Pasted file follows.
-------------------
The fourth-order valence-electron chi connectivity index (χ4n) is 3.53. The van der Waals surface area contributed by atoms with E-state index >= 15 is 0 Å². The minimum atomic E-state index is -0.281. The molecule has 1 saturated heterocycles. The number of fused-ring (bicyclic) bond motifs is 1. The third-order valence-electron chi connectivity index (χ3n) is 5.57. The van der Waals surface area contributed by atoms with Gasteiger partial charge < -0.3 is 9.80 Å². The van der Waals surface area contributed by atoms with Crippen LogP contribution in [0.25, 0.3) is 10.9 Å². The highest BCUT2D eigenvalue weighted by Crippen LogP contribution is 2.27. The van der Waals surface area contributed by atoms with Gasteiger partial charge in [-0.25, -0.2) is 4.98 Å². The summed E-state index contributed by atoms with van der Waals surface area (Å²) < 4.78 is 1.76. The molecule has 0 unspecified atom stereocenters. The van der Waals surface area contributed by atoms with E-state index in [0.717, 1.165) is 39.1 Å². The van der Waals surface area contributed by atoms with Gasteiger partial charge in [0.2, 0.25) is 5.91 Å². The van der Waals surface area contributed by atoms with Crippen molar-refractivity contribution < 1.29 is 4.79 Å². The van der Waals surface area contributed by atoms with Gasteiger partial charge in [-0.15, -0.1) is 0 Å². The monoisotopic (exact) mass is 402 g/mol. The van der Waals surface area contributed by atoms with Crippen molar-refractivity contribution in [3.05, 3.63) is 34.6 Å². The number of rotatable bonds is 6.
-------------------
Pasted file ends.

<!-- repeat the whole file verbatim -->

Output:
The fourth-order valence-electron chi connectivity index (χ4n) is 3.53. The van der Waals surface area contributed by atoms with E-state index >= 15 is 0 Å². The minimum atomic E-state index is -0.281. The molecule has 1 saturated heterocycles. The number of fused-ring (bicyclic) bond motifs is 1. The third-order valence-electron chi connectivity index (χ3n) is 5.57. The van der Waals surface area contributed by atoms with Gasteiger partial charge < -0.3 is 9.80 Å². The van der Waals surface area contributed by atoms with Crippen LogP contribution in [0.25, 0.3) is 10.9 Å². The highest BCUT2D eigenvalue weighted by Crippen LogP contribution is 2.27. The van der Waals surface area contributed by atoms with Gasteiger partial charge in [-0.25, -0.2) is 4.98 Å². The summed E-state index contributed by atoms with van der Waals surface area (Å²) < 4.78 is 1.76. The molecule has 0 unspecified atom stereocenters. The van der Waals surface area contributed by atoms with E-state index in [0.717, 1.165) is 39.1 Å². The van der Waals surface area contributed by atoms with Gasteiger partial charge in [0.2, 0.25) is 5.91 Å². The van der Waals surface area contributed by atoms with Crippen molar-refractivity contribution < 1.29 is 4.79 Å². The van der Waals surface area contributed by atoms with Gasteiger partial charge in [-0.15, -0.1) is 0 Å². The monoisotopic (exact) mass is 402 g/mol. The van der Waals surface area contributed by atoms with Crippen molar-refractivity contribution in [3.05, 3.63) is 34.6 Å². The number of rotatable bonds is 6.